Sony VAIO C1MV Picturebook with Processor Versi Crusoe TM5800

Sony VAIO C1MV Picturebook with Processor Versi Crusoe TM5800
When Sony first introduced the Picturebook it was the very first Cruseo-based subnotebook to make it on to the market. The release of the C1MV Picturebook on Transmeta's 0.13 micron TM5800 signifies that subnotebooks with non-Intel chips are growing in demand. The C1MV features a 733MHz TM5800 processor, Windows XP and the standard integrated CMOS camera above the high resolution 3/4 size TFT display. The VAIO C1MV and is expected to retail for about $1900USD mid-November 2001.

Like the earlier Crusoe-powered VAIO Picturebook's the C1MV is incredibly slim and portable - but while still packing in a host of features that make it useful to both the business and home user. At 1.0" thick and weighing a 2.2 pounds, the C1MV comes standard with a 20GB hard drive, 128MB DDR memory, 8MB ATI Radeon-M graphics chip, 8.95" UWSXGA (1280x600) TFT display and TM5800 733 MHz Crusoe processor.

The TM5800 series is manufactured on the 0.13 micron process, enabling the C1MV to consume less power and remain in use for upto 15.5 with a quad-size battery. The standard size battery has enough power for the VAIO C1MV to remain in operation for up to 4 hours. As with previous Picturebooks, battery life is influenced by how much the CMOS camera is used. All that in a package which measures 1" x 9.8" x 6" and weighs only 2.2lbs!

Port Replicator

Since subnotebooks are notorious for casting aside anything that even remotely fits under the term "legacy" the VAIO C1MV comes bundled with a external port-replicator. The port replicator makes it possible for C1MV users to make use of a 10/100 Ethernet connection or multimedia ports for video editing for example.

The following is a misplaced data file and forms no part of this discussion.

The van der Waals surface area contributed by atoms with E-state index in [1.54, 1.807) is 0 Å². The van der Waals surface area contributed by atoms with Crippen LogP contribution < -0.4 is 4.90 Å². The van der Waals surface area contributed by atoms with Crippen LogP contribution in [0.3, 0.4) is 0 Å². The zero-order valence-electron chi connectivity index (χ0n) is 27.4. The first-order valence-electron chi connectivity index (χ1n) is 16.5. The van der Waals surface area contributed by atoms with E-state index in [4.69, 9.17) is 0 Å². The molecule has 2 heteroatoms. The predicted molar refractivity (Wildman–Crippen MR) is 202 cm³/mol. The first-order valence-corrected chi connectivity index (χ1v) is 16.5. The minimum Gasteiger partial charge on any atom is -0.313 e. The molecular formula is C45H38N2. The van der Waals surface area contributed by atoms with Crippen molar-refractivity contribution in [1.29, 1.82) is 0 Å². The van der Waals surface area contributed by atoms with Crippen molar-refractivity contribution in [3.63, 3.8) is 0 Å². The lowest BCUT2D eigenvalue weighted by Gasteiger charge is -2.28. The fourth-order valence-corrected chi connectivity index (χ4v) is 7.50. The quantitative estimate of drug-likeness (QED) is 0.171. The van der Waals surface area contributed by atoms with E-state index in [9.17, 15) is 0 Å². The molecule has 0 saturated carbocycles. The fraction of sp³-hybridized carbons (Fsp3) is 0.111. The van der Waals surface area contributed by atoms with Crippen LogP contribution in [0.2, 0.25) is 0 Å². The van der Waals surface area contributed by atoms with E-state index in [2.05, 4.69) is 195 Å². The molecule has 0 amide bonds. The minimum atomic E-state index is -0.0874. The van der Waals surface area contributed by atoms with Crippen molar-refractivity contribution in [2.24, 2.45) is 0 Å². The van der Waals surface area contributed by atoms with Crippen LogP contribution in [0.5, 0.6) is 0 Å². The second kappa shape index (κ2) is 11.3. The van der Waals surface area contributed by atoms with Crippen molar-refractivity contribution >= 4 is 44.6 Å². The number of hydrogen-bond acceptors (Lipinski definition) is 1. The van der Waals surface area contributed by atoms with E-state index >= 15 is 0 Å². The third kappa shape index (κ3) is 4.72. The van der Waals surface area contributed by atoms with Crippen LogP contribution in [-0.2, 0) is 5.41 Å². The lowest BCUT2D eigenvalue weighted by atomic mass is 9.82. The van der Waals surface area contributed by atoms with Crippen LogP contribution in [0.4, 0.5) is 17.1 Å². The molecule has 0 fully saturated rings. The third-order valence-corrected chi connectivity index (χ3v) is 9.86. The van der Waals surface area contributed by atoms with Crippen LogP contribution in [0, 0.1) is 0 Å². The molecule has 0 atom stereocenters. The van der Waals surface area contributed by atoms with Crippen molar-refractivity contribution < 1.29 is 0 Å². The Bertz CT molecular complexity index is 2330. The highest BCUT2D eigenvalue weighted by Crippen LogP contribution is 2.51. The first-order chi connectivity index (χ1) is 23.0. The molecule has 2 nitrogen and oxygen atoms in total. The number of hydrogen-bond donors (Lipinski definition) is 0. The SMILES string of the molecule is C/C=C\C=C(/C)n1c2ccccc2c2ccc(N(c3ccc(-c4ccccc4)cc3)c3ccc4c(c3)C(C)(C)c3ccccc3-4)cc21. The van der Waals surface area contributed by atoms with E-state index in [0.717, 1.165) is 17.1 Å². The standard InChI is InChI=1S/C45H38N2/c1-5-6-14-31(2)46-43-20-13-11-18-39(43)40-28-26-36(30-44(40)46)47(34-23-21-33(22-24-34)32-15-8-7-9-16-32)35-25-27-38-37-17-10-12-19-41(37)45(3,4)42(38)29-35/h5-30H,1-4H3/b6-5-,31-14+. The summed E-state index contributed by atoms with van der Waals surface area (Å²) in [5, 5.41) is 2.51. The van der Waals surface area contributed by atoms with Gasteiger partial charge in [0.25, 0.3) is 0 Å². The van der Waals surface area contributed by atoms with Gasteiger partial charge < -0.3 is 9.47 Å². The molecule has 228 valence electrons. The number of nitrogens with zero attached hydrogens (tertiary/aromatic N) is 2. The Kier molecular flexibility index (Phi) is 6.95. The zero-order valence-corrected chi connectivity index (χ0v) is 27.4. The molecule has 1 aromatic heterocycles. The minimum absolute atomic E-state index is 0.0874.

Business will probably be content to just leave the port replicator and all the cables at work, and take the C1MV alone. The C1MV subnotebook is with a V.90 modem, IEEE 1394 connection, and Memory Stick media slot - Sony's brand of proprietory flash memory. Three different sizes of batteries are available to power the notebook; standard, double and quad. With the largest battery pack clipped in, the C1MV can run for about 15.5 hours, and with the double battery 8 hours.

DVD-Quality Video

The hallmark of any VAIO Picturebook is the built-in rotating CMOS camera just above the 8.9" TFT screen. On the VAIO C1MV, the designers have opted to use a progressive scan camera with one-button capture or digital still and video images - directly to the computer.

The C1MV also sports MPEG1 thru MPEG4 and JPEG support to yield an ideal platform for viewing DVD quality video on the 1280 x 600 screen. The notebook even goes so far as to house a built-in real time MPEG2 encoder and decoder. The encoder makes it possible for users to convert an external video source to MPEG2 for higher quality video playback.

Given Sony's past efforts the C1MV looks to be a tantalizing extension of the original Picturebook, and one which will hopefully offer users a Cruseo-based platform with long battery life, decent performance, and superb functionality.